mdb Maintains all information about the media library, including the database (an array of `meta_info*`s), all playlists, and the filter results. See `medialib.h` for more info. player Maintains all information about the `fork()`'d child process of that handles playback, including pipes to read/write to the process, the currently playing playlist & song. See player.h for more info. player_status Maintains record keeping about what the media player is up to. Is is playing, paused, and what position (in seconds) into the current file is it? See `player.h` for more info. ui Maintains all key information about the display and each of the 4 windows. Of key interest are the two "scrollable-windows" (the library and playlist windows). The struct maintains their vertical/horizontal scroll offsets, and a few more things. See `uinterface.h` for more info.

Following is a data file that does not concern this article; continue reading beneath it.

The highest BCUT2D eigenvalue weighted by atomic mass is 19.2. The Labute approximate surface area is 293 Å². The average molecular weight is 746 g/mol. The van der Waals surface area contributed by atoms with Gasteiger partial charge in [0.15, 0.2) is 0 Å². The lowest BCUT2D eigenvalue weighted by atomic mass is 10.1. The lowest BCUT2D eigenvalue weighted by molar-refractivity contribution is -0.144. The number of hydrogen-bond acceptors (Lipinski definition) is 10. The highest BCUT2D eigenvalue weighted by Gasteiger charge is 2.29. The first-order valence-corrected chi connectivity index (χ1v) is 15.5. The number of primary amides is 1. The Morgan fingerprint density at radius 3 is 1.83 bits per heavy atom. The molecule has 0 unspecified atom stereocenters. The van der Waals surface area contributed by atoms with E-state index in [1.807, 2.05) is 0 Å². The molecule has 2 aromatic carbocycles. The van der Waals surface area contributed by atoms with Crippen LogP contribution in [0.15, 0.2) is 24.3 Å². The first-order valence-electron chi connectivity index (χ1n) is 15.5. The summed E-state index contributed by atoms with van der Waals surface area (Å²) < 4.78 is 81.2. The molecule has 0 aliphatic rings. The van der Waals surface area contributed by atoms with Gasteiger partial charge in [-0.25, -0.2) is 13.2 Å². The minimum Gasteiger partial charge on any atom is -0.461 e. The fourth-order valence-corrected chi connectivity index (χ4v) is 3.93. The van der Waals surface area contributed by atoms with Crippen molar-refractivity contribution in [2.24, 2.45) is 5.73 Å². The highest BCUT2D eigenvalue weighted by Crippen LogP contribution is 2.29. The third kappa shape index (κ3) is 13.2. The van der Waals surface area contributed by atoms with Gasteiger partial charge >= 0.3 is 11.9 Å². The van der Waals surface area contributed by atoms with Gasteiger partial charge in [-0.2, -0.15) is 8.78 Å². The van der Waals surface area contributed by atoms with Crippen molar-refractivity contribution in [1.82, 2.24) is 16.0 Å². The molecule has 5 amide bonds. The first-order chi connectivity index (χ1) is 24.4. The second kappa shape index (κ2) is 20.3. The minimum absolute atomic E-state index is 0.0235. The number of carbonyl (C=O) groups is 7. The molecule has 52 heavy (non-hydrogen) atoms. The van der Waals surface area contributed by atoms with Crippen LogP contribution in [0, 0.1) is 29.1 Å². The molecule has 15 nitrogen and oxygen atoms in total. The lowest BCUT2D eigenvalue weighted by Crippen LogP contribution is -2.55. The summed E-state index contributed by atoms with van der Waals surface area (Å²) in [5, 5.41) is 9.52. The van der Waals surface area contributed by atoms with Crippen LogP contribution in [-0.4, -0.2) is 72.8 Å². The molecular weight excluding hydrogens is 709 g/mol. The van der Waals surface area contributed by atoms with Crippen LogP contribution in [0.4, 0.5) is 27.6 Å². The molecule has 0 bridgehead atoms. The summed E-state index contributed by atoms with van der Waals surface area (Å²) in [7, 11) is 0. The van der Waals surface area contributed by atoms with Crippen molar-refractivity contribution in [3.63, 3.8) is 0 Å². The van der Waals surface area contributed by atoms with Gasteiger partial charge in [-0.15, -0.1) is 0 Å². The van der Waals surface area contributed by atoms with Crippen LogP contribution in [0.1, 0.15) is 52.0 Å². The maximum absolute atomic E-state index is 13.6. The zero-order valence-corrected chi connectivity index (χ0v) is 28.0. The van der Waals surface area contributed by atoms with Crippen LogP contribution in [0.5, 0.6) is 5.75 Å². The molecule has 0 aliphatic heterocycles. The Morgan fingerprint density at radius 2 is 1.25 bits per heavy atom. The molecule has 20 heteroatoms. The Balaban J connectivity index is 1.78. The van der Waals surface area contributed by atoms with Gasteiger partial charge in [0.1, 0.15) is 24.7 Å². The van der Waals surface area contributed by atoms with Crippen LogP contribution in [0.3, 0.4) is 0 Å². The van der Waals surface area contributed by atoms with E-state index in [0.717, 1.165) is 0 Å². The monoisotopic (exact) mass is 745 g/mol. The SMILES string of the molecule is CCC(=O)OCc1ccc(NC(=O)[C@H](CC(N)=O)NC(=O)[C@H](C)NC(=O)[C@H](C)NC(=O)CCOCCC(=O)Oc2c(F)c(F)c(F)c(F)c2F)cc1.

There are other globals, but few are "exported" in any of the .h files. These include global structs in:
meta_info.c For maintaining the current display description, sort description, and search/query filter. With the exception of the display description, none of these are exported, and should not be. paint.c For maintaining the colors used for painting all of the text to curses.
Code Structure: The Modules
First, the basic configuration is all done in
- command-mode bindings
- a few other defaults (library width, path to mplayer, etc.) is all done there. See that for quick fixes.
After that, the source code for vitunes is broken into 9 modules, each relatively small. A brief description of each follows, starting with the smallest. Note the code-naming conventions and which ones export a global object that is used throughout the other modules.
Tracing through the source code from "main" to keybindings is, at this point, relatively straight-forward.